Friday, March 9, 2012

Who do you believe?

Joseph Kony
We all make choices each day about who we believe in when we pick our sources for information. I have scientific magazines, some newspapers and a number of journalists that I believe in most of the time. Are they always right? No. However, they admit it and publish their apologies when they are wrong. I admire that and to me it makes them more believable.

My spider senses always rise red flags when I come across sentimental "propaganda" from online sources. Such things are published with an intent and they will twist the facts to fit their picture, not necessarily the truth. Their intents are often good, but they do it the wrong way, or the effect of what they do is ... strange. As an example I can name Zeitgeist that attempted to make people think about what they believe in and why, but only managed to gather a mass of mindless followers.

Today Kony 2012 is all over the news. I watched the video and immediately got that tingly feeling from my spider senses. It's sentimental, playing on our feelings. It provides a "group" mentality and encourages you to spend money. All this is not necessarily a bad thing, but it needs to be put into context.

  • Invisible Children ask for money, so how do they spend that money? According to Visible Children they spend 32% of the money on direct services. The rest of the money goes to other things. It's not a reason to not giving them money but it's worth to look up what they spend the money on and what it does.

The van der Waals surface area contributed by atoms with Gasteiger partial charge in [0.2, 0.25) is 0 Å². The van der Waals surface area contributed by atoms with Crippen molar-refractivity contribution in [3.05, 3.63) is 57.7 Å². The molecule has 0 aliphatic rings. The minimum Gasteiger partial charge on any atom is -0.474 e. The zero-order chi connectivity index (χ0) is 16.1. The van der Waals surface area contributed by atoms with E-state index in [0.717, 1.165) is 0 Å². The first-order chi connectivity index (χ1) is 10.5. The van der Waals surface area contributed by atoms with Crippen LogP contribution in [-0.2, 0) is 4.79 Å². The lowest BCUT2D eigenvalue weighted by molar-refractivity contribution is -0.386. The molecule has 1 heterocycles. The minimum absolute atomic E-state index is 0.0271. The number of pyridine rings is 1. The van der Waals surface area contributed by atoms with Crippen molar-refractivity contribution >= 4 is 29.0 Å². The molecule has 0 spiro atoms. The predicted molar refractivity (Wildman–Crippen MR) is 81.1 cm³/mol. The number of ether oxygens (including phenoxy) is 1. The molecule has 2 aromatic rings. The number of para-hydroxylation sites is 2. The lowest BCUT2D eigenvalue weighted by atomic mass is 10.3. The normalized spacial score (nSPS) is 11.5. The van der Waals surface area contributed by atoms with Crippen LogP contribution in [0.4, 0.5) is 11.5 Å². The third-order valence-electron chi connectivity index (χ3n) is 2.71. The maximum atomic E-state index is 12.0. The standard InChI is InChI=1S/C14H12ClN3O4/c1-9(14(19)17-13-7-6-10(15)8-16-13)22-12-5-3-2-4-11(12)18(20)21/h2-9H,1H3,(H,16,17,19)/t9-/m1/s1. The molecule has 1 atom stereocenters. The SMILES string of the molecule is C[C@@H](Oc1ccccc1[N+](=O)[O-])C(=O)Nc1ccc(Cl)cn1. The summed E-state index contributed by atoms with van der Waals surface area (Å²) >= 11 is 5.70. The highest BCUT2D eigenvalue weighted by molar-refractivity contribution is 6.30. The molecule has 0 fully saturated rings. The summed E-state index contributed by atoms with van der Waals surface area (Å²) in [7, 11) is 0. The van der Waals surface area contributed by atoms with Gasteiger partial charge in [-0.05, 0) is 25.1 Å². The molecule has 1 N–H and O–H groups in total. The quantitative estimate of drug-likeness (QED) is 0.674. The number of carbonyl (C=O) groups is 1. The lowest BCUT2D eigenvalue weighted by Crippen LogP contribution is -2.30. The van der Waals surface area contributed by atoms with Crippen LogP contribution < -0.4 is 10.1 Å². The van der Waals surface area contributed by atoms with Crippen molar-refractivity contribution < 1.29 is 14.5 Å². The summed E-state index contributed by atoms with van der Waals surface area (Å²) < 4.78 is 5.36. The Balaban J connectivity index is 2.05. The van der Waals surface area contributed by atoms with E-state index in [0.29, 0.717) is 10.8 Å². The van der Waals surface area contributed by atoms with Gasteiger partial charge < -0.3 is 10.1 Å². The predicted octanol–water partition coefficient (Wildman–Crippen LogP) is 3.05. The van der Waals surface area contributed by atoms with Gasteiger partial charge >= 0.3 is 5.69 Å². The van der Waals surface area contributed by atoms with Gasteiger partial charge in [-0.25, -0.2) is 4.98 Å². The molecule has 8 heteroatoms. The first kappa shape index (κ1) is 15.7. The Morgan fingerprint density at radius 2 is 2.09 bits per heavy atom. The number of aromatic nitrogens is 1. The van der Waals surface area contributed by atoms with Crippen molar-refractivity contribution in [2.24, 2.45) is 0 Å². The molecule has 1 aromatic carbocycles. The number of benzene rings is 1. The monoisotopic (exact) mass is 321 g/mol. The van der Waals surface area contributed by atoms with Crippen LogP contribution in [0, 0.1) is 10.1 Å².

• Invisible Children support the Ugandan military and are connected to the Sudan People’s Liberation Army, both being accused for rapes, looting and violations against human rights. (Source)
  • The video does not mention that Joseph Kony and the LRA has not operated in Uganda since 2006 nor that his army now consists of 400 mostly adult soldiers. It doesn't mention that the number of 30000 child soldiers spans over 30 years. It doesn't make Kony less bad in any way, but such facts should be provided IMO.
  • There are images of fugitives from Gulu, a phenomena that stopped in 2004, and the war in northern Uganda ended in 2005. (source) Is it morally correct to use images that don't show the reality of today? I don't think so.
  • Ugandan journalist Rosebell Kagumire points out that: "Northern Uganda is not about war or catching Kony anymore, it is about rebuilding. Invisible Children neglects that. They campaign for the Ugandan children from 2005, not the current ones suffering in Congo." (Source)

People who "like" Invisible Children on FaceBook, should know that they "like" an extremist organisation that is willing to support groups who rape women and children as well as ignore human rights. They want to protect the "Invisible Children" by causing potential harm and death to other people.

Who do I believe today? The critics of course.
Yes it's horrible that children suffer, in any nation and at any time, but I don't think that supporting the "lesser" evil will ever turn out to be a good thing. (Just look at what happened when Saddam Hussain got support.) Giving military support to people who rape women and children to get to a man that kidnap and abuse children, a man that's not in the same nation as the first group, is illogical to me. No, it's more than illogical, it's insane. There has to be another way to help the children that are in need of help, and at the same time help those women and children.

A Norwegian journalist very kindly called the video makers "uneducated". I don't see it that way. I think they knew exactly what they were doing, that they twisted information and left things out to make it fit their agenda. This is extremism, their agenda doesn't have to be sane of logical, what matters is how much they believe in it.

And there it is again, belief. What do you believe? Does the means justify the end?

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